Your browser is no longer supported. For the best experience of this website, please upgrade to a newer version or another browser.

Your browser appears to have cookies disabled. For the best experience of this website, please enable cookies in your browser

We'll assume we have your consent to use cookies, for example so you won't need to log in each time you visit our site.
Learn more

Marks & Spencer partners with True to access tech start-ups

Marks & Spencer has partnered with retail and consumer investment firm True to access new innovations and technology from start-ups that it can implement into its business operations, as part of its plans to become a “digital-first retailer”.

The agreement will give M&S access to True’s Live Network, which comprises more than 2,000 technology and consumer-product start-ups each year.

M&S chief executive Steve Rowe said the deal will give the retailer “unparalleled access to the latest innovations and technologies that have the potential to transform the way we operate and run our business”.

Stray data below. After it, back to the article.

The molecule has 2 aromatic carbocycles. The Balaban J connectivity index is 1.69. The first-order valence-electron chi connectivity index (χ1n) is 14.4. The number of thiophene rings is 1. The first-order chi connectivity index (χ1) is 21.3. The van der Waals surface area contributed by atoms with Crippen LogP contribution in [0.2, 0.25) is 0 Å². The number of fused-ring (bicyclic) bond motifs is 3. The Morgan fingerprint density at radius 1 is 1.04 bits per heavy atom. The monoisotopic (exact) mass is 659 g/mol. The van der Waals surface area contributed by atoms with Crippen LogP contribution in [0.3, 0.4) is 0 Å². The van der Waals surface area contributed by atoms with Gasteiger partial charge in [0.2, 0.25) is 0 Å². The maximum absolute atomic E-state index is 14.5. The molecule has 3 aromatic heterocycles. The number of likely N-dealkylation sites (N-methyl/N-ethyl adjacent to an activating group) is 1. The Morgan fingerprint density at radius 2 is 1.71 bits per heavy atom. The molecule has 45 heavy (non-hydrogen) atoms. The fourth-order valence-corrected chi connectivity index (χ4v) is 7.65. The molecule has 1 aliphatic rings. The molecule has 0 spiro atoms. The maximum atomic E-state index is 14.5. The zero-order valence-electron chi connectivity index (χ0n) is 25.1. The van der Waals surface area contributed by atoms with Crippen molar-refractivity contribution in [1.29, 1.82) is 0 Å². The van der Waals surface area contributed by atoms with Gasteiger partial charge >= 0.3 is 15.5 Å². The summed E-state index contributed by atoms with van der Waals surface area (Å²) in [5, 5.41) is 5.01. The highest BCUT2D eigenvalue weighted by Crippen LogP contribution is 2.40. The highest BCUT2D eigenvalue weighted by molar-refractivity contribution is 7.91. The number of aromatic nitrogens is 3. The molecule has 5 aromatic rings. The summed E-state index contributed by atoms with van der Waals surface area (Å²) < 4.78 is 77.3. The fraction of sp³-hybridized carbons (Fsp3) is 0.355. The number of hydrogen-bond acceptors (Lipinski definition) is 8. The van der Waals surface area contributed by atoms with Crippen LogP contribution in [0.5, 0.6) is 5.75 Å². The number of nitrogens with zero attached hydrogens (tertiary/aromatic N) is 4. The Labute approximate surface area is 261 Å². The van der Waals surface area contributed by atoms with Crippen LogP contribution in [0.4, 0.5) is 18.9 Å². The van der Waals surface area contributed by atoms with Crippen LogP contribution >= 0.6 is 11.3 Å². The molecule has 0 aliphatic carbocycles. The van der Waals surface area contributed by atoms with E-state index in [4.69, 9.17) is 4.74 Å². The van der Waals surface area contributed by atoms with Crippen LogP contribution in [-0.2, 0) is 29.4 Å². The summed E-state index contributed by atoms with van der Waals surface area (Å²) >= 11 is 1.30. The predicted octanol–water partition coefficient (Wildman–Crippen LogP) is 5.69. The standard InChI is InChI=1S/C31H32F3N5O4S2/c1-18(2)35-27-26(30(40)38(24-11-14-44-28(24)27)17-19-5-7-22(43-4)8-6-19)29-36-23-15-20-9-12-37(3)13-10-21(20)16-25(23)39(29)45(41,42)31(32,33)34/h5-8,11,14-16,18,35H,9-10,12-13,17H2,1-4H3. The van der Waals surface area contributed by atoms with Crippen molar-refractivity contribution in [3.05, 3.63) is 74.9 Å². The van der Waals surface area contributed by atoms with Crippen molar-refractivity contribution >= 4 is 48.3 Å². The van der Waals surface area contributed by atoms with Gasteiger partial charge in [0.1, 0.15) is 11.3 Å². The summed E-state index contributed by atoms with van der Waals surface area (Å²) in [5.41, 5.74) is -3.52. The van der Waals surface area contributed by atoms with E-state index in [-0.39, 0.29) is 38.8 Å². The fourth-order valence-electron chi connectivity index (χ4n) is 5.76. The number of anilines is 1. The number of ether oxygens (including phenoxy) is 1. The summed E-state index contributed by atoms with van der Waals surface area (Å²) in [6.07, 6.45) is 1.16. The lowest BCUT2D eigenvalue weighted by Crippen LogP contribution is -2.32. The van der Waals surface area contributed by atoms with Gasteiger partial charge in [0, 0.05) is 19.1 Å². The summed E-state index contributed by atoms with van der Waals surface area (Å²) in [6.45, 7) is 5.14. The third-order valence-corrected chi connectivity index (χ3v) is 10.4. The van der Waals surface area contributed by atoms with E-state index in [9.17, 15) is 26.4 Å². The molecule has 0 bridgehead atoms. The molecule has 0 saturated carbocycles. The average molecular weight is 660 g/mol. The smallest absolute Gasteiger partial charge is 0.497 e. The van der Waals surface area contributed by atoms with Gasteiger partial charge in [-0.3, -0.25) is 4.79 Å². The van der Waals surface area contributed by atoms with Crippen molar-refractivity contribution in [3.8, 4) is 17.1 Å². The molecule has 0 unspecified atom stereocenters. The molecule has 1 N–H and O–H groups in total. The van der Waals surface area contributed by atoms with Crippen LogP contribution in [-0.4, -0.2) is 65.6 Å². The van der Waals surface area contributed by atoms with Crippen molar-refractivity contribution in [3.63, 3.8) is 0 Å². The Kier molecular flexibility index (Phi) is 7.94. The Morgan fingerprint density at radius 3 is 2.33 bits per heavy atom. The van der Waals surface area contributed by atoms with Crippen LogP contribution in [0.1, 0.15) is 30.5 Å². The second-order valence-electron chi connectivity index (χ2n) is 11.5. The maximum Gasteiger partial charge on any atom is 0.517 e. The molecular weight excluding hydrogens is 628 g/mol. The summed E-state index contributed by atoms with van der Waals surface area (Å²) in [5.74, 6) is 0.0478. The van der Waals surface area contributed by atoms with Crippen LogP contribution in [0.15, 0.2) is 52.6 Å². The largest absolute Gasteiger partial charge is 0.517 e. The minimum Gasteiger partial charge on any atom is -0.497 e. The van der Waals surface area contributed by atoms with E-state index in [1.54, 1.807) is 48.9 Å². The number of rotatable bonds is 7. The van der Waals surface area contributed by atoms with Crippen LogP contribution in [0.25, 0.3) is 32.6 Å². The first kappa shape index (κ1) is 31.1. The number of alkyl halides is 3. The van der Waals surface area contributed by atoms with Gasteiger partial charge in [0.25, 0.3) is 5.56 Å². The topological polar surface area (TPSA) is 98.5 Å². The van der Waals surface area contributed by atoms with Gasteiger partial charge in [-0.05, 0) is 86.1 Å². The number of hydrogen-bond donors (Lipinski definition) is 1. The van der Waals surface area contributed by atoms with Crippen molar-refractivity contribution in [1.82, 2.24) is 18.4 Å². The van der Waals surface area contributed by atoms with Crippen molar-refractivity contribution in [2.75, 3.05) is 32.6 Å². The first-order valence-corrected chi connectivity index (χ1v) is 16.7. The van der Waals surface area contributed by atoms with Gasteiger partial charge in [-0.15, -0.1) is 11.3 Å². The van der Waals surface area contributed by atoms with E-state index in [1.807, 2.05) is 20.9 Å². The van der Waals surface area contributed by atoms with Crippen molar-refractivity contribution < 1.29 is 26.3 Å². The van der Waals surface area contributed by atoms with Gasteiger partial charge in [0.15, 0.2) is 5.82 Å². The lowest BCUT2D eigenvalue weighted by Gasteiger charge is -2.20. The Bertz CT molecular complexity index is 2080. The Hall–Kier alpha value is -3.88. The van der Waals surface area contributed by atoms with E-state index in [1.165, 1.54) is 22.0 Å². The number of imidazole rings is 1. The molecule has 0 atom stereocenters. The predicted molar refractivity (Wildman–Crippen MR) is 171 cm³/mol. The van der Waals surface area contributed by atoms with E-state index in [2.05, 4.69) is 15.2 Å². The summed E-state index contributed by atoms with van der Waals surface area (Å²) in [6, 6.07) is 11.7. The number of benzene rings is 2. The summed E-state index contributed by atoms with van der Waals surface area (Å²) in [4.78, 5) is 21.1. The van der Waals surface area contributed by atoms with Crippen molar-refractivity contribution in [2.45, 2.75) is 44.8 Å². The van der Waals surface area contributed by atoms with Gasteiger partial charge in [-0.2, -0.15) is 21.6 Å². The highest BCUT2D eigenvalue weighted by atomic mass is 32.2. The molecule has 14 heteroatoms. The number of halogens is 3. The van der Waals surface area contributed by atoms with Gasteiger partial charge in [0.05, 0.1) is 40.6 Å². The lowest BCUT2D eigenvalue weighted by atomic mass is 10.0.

True was founded by Matt Truman and Paul Cocker in 2013 after they sold their stake in start-up kidswear etailer alexandalexa.com to US investment firm Tiger. It works with retailers such as Abercrombie & Fitch, John Lewis and Morrisons on its Live Network.

True bought a majority stake in organic kidswear brand Frugi last month to support its “ongoing scalable growth”.

Last week M&S announced it was creating a data academy with London-based education business Decoded to train staff in every area of the business in data skills, as part of its ongoing transformation programme.

On the latest partnership with True, Rowe said: “As M&S seeks to become a digital-first retailer, we will be on the front foot thanks to True’s deep sector knowledge and the exposure they will give us to new enterprise-ready technologies which will benefit our customers and make us fit for the future.”

 

Readers' comments (1)

  • Lots of PR noise to soften the blow of the next trading statement. True only promotes startups they invest in. Biased advice from the outset.

    Unsuitable or offensive? Report this comment

Have your say

You must sign in to make a comment

Please remember that the submission of any material is governed by our Terms and Conditions and by submitting material you confirm your agreement to these Terms and Conditions. Links may be included in your comments but HTML is not permitted.